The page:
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Using the Red Pitaya with an Asus N10 Nano WiFi dongle

Recently, I got a Red Pitaya, which is a very neat toy for my electronics lab. A few months ago I already got a BitScope Micro. Back then, the Red Pitaya costed about 450 EUR, while the BitScope Micro (with BNC Adapter) costed  only about 150 EUR. However, compared to the Red Pitaya, the features of the BitScope Micro are quite limited. In particular, the features of the signal generator are quite limited and the sampling rate (and sampling length) of the two analog inputs is low. Now, the Red Pitaya has been reduced in price, so that it is available for about 250 EUR, so I could not resist any longer.

One of the many neat features of the Red Pitaya is the fact that you do not need a PC with any special software installed and a USB connection to use it. You can simply connect over the network with a browser, so a table it enough to use it, making it much more flexible in use. However, by default a wired Ethernet connection is still needed.

Luckily, it can act as a WiFi access point when installing the right WiFi USB dongle. The Red Pitaya manual recommends the Edimax EW7811Un, but the supplier where I ordered the Red Pitaya did not have this dongle on stock. Basically, the choice of the dongle is limited by the kernel module(s) compiled into the Linux kernel used by the Red Pitaya eco-system, so any device that is compatible with the rtl8192cu driver should work.

Therefore, I got an Asus N10 nano USB WiFi dongle, which supposedly uses a chip from this family. There seem to be two versions of this device and only one of them is using the Realtek chip. However, the datasheet from the supplier explictly specified the Realtek chip, so I expected it to work.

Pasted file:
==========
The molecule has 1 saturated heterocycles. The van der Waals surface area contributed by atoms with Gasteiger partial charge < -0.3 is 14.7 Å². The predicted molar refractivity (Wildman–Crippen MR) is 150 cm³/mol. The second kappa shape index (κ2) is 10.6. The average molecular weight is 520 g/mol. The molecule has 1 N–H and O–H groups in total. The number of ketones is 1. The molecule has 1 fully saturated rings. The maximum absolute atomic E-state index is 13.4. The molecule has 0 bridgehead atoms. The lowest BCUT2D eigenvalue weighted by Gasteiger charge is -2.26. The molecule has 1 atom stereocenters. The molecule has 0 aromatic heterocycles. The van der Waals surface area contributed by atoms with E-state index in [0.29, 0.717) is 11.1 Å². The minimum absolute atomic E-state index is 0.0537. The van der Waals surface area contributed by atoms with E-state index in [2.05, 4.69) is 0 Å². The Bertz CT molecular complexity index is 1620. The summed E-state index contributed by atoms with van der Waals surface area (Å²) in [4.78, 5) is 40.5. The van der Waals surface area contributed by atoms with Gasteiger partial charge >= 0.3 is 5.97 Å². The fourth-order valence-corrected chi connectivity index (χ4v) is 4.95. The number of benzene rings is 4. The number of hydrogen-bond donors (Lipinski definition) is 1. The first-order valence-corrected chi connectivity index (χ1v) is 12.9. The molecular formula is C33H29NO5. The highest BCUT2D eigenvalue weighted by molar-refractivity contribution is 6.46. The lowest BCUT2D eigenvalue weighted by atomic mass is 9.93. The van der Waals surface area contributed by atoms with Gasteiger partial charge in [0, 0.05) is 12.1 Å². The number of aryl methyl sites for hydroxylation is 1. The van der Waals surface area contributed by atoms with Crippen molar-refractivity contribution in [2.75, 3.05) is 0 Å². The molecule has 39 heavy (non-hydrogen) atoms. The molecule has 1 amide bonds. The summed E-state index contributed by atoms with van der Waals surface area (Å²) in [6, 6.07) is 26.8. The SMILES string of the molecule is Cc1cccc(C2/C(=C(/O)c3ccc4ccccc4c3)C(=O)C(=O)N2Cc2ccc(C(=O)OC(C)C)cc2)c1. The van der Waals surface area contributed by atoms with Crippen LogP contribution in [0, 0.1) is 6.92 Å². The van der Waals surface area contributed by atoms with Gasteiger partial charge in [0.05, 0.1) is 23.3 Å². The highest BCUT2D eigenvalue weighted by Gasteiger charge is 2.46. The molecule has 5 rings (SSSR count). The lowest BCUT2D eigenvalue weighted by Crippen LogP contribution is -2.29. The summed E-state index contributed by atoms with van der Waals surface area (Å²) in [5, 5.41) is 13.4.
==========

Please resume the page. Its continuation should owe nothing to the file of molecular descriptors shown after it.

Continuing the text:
When the hardware arrived, I prepared the Micro SD card for the Red Pitaya, plugged everything in, and to my surprise the WiFi did not show up. So I added a wired connection in order to login using SSH and investigate the situation.

The USB WiFi dongle was detected by Linux (as it showed up in /sys/bus/usb), however, the corresponding network device was missing and could not be brought up. In the end, I found out, that the driver was not enabled, because the Linux kernel was rather old and the device ID was simply not known yet to the driver.

Such a problem can easily be fixed by explicitly telling the driver to support the device ID (echo "0b05 17ba" >/sys/bus/usb/drivers/rtl8192cu/new_id for my Asus N10 nano WiFI USB dongle) and suddenly I could bring up the network device wlan0. Unfortunately, there was still no "Red Pitaya" WiFI available.

A closer investigation of the startup scripts showed, that the software for hosting an access point was only started, when the device wlan0 was already available during startup. Luckily, there was a slightly uncoventional but rather easy way to ensure this: The necessary code could be added to the file /etc/network/config on the SD card (/opt/etc/network/config in the Red Pitaya's file system). This file is sourced by the initialization script, so any shell code present in this file will be executed before bringing up the network. I simply added the following lines to the beginning of the file:

# Add device ID for Asus N10 Nano to rtl8192cu driver
echo "0b05 17ba" >/sys/bus/usb/drivers/rtl8192cu/new_id

After making this change and rebooting the Red Pitaya, the WiFi access-point mode worked like a charm.